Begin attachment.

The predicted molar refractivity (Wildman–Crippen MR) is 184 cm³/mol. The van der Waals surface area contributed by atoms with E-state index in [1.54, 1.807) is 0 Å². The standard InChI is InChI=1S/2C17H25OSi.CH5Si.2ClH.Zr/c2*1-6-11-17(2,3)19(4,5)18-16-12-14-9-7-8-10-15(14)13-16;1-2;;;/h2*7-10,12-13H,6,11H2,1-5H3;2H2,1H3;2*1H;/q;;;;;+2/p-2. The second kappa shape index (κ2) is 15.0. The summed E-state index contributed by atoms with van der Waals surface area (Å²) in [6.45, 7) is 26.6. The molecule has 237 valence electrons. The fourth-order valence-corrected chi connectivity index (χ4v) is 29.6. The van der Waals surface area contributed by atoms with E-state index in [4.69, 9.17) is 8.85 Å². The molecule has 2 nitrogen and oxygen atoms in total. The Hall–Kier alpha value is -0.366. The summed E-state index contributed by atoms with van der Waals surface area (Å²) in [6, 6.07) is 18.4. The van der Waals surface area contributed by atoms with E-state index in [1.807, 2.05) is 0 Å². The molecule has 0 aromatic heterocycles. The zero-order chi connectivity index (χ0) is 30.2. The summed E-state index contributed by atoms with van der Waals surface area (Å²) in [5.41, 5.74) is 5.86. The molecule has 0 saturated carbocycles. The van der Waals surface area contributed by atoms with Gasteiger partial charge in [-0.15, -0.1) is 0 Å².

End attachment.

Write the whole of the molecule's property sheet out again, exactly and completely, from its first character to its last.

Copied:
The predicted molar refractivity (Wildman–Crippen MR) is 184 cm³/mol. The van der Waals surface area contributed by atoms with E-state index in [1.54, 1.807) is 0 Å². The standard InChI is InChI=1S/2C17H25OSi.CH5Si.2ClH.Zr/c2*1-6-11-17(2,3)19(4,5)18-16-12-14-9-7-8-10-15(14)13-16;1-2;;;/h2*7-10,12-13H,6,11H2,1-5H3;2H2,1H3;2*1H;/q;;;;;+2/p-2. The second kappa shape index (κ2) is 15.0. The summed E-state index contributed by atoms with van der Waals surface area (Å²) in [6.45, 7) is 26.6. The molecule has 237 valence electrons. The fourth-order valence-corrected chi connectivity index (χ4v) is 29.6. The van der Waals surface area contributed by atoms with E-state index in [4.69, 9.17) is 8.85 Å². The molecule has 2 nitrogen and oxygen atoms in total. The Hall–Kier alpha value is -0.366. The summed E-state index contributed by atoms with van der Waals surface area (Å²) in [6, 6.07) is 18.4. The van der Waals surface area contributed by atoms with E-state index in [1.807, 2.05) is 0 Å². The molecule has 0 aromatic heterocycles. The zero-order chi connectivity index (χ0) is 30.2. The summed E-state index contributed by atoms with van der Waals surface area (Å²) in [5.41, 5.74) is 5.86. The molecule has 0 saturated carbocycles. The van der Waals surface area contributed by atoms with Gasteiger partial charge in [-0.15, -0.1) is 0 Å².